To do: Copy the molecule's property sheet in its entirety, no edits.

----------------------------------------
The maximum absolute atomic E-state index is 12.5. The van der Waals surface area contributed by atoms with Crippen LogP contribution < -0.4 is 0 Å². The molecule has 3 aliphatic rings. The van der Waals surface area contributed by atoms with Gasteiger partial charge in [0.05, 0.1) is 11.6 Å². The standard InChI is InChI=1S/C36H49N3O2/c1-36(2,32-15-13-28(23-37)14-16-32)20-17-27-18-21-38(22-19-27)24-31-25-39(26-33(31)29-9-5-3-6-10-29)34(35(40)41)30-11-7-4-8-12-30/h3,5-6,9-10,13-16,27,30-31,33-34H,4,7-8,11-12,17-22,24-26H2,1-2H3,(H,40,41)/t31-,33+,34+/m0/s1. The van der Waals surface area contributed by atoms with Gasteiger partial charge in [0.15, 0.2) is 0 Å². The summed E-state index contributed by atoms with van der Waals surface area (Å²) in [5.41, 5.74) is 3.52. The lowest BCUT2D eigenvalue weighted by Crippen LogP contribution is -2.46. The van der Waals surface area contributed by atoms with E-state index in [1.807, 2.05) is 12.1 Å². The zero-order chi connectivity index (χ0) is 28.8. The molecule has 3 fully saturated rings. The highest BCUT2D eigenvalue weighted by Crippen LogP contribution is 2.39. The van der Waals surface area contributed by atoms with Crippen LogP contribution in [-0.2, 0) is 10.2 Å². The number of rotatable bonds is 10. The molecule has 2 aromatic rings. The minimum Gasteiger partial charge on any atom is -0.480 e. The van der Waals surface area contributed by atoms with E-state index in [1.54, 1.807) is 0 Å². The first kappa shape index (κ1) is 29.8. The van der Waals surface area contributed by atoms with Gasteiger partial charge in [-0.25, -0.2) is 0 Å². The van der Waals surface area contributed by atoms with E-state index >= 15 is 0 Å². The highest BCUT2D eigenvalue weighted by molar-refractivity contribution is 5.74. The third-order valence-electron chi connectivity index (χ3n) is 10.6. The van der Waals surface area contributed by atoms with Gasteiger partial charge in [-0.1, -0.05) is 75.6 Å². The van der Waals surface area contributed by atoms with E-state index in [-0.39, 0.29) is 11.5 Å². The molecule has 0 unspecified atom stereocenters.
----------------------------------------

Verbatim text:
The maximum absolute atomic E-state index is 12.5. The van der Waals surface area contributed by atoms with Crippen LogP contribution < -0.4 is 0 Å². The molecule has 3 aliphatic rings. The van der Waals surface area contributed by atoms with Gasteiger partial charge in [0.05, 0.1) is 11.6 Å². The standard InChI is InChI=1S/C36H49N3O2/c1-36(2,32-15-13-28(23-37)14-16-32)20-17-27-18-21-38(22-19-27)24-31-25-39(26-33(31)29-9-5-3-6-10-29)34(35(40)41)30-11-7-4-8-12-30/h3,5-6,9-10,13-16,27,30-31,33-34H,4,7-8,11-12,17-22,24-26H2,1-2H3,(H,40,41)/t31-,33+,34+/m0/s1. The van der Waals surface area contributed by atoms with Gasteiger partial charge in [0.15, 0.2) is 0 Å². The summed E-state index contributed by atoms with van der Waals surface area (Å²) in [5.41, 5.74) is 3.52. The lowest BCUT2D eigenvalue weighted by Crippen LogP contribution is -2.46. The van der Waals surface area contributed by atoms with E-state index in [1.807, 2.05) is 12.1 Å². The zero-order chi connectivity index (χ0) is 28.8. The molecule has 3 fully saturated rings. The highest BCUT2D eigenvalue weighted by Crippen LogP contribution is 2.39. The van der Waals surface area contributed by atoms with Crippen LogP contribution in [-0.2, 0) is 10.2 Å². The number of rotatable bonds is 10. The molecule has 2 aromatic rings. The minimum Gasteiger partial charge on any atom is -0.480 e. The van der Waals surface area contributed by atoms with E-state index in [1.54, 1.807) is 0 Å². The first kappa shape index (κ1) is 29.8. The van der Waals surface area contributed by atoms with Gasteiger partial charge in [-0.25, -0.2) is 0 Å². The van der Waals surface area contributed by atoms with E-state index >= 15 is 0 Å². The highest BCUT2D eigenvalue weighted by molar-refractivity contribution is 5.74. The third-order valence-electron chi connectivity index (χ3n) is 10.6. The van der Waals surface area contributed by atoms with Gasteiger partial charge in [-0.1, -0.05) is 75.6 Å². The van der Waals surface area contributed by atoms with E-state index in [-0.39, 0.29) is 11.5 Å². The molecule has 0 unspecified atom stereocenters.